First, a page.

On the court, not all players contribute to a team equally. Naturally, the best player(s) are going to have the most prominent roles offensively. The goal of a team offensively is to score as many points per possession as possible. Each shot taken has a risk and a reward. Essentially, the probability of the shot equaling or exceeding the team's average offensive efficiency should be greater than the probability of it not.
However, players have different talent levels. This contested shot is going to be more efficient than this contested shot because of the individuals who are shooting them. Depending on talent level, players can be more involved offensively than others and still be efficient enough to help their team. Finding this balance (between usage and efficiency) is key in maximizing a team.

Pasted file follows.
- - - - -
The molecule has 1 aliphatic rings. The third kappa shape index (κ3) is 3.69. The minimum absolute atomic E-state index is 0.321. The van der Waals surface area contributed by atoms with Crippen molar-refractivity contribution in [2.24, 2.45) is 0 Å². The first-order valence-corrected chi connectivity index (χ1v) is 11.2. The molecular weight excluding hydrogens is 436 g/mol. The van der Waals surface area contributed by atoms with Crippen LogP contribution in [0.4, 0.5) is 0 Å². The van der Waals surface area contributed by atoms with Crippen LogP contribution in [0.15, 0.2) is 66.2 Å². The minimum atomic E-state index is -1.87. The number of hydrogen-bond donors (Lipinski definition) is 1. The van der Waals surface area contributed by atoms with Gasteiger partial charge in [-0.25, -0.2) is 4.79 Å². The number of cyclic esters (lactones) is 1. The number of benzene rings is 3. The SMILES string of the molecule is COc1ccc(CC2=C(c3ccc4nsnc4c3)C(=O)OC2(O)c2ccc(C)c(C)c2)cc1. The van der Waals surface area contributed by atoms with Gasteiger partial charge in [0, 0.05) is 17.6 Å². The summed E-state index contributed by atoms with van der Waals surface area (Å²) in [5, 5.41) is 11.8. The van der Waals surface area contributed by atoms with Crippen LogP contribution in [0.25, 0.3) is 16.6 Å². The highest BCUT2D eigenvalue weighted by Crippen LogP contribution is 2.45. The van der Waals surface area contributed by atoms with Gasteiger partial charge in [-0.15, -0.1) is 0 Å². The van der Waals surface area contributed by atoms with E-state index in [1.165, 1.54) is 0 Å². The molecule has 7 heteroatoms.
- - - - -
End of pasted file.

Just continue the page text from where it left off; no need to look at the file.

The below graph is of the most efficient players from 2009-2010. The x-axis is usage (% of possessions a player is used while on the court) and the y-axis is offensive rating. I circled four of the best players at each of the four levels of impact.
There will be more on these four players and their respective regions on the graph later.
It is interesting to compare the graph above to the NBA one. The stars in the NBA (high USG) are nearly as efficient as the top role players. This is very different from the NCAA. It is hard to tell why this is. Maybe NBA teams are better at recognizing who exactly should be taking varying shots on the court. Or maybe the stars in the NBA are just that much better at their craft.